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Wheels of change

March 28, 2011

The European Commission wants cities to be free of traditionally fuelled cars by 2050, as part of ambitious plans for transportation. It would require investment of around 1.5 trillion euros.

Car with petrol pump
Half of petrol cars would be phased out in cities by 2030Image: Fotolia/Phototom

Europe's cities could be free of petrol- and diesel-fuelled cars by 2050, under "very radical, very ambitious" targets set out by the European Commission.

Plans for the future of road, sea and rail networks in Europe were set out by EU Transport Commissioner Siim Kallas on Monday. The 'Transport 2050' strategy aims to cut the EU's carbon emissions by 60 percent and create a 'Single European Transport Area' with fully integrated transportation networks.

Move to green vehicles

Kallas said his vision included "close to zero fatalities" on Europe's roads, and "zero" cars fuelled by diesel or petroleum in cities. The car phaseout would be in two stages, with half of conventionally-fuelled cars to be removed by 2030, then fully by 2050. The Commission said alternatives like electric-powered cars would be promoted.

Traffic jam in Belgium
The EU plans a move away from road transportationImage: picture alliance/dpa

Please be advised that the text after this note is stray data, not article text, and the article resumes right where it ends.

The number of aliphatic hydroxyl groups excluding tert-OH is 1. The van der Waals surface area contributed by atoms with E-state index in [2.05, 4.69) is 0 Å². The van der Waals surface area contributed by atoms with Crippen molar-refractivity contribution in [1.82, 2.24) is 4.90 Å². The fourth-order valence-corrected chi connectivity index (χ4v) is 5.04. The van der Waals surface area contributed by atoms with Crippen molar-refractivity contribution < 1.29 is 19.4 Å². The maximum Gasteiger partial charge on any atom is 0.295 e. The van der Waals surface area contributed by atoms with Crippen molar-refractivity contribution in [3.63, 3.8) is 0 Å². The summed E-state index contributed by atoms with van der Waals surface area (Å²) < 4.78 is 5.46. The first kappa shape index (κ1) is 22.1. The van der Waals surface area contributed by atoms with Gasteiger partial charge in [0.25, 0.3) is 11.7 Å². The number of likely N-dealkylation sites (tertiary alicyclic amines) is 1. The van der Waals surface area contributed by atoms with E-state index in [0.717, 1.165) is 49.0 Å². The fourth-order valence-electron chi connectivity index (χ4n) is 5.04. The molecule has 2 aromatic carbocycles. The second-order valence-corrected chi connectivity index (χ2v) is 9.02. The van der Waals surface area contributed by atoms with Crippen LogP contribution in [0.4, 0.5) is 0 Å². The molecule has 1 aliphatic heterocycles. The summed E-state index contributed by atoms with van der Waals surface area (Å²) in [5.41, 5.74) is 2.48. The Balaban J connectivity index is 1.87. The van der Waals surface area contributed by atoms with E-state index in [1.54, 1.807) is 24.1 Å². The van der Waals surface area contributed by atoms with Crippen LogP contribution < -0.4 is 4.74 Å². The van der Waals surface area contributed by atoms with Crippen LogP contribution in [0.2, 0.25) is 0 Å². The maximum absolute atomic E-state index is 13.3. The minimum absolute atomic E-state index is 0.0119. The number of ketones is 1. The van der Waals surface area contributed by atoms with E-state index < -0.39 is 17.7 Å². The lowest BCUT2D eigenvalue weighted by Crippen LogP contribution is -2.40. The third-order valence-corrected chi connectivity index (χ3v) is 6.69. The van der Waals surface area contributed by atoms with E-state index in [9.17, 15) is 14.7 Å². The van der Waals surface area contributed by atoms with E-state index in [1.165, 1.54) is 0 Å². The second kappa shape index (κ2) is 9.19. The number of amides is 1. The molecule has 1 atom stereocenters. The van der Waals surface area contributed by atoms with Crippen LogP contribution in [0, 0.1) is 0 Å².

"We can break the transport system's dependence on oil without sacrificing its efficiency and compromising mobility," Kallas said. "It can be win-win."

Half of all intercity passenger and freight transport would be by rail or waterways.

Other key targets are for 40 percent use of sustainable low carbon fuels in aviation and a cut in shipping emissions of at least 40 percent.

Costing trillions

The transport commissioner defended the plans as "realistic," despite the projected huge cost.

"We are talking about the necessity of investment of 1.5 trillion euros ($2.1 trillion)," Kallas said.

He admitted the big problem would be making the targets binding, as the plans are not currently reinforced in legislation.

Acknowledging that public resources will be increasingly limited, Kallas said there would have to be further involvement of the private sector. "It's a huge challenge," he said.

Author: Catherine Bolsover (dpa, AFP)
Editor: Martin Kuebler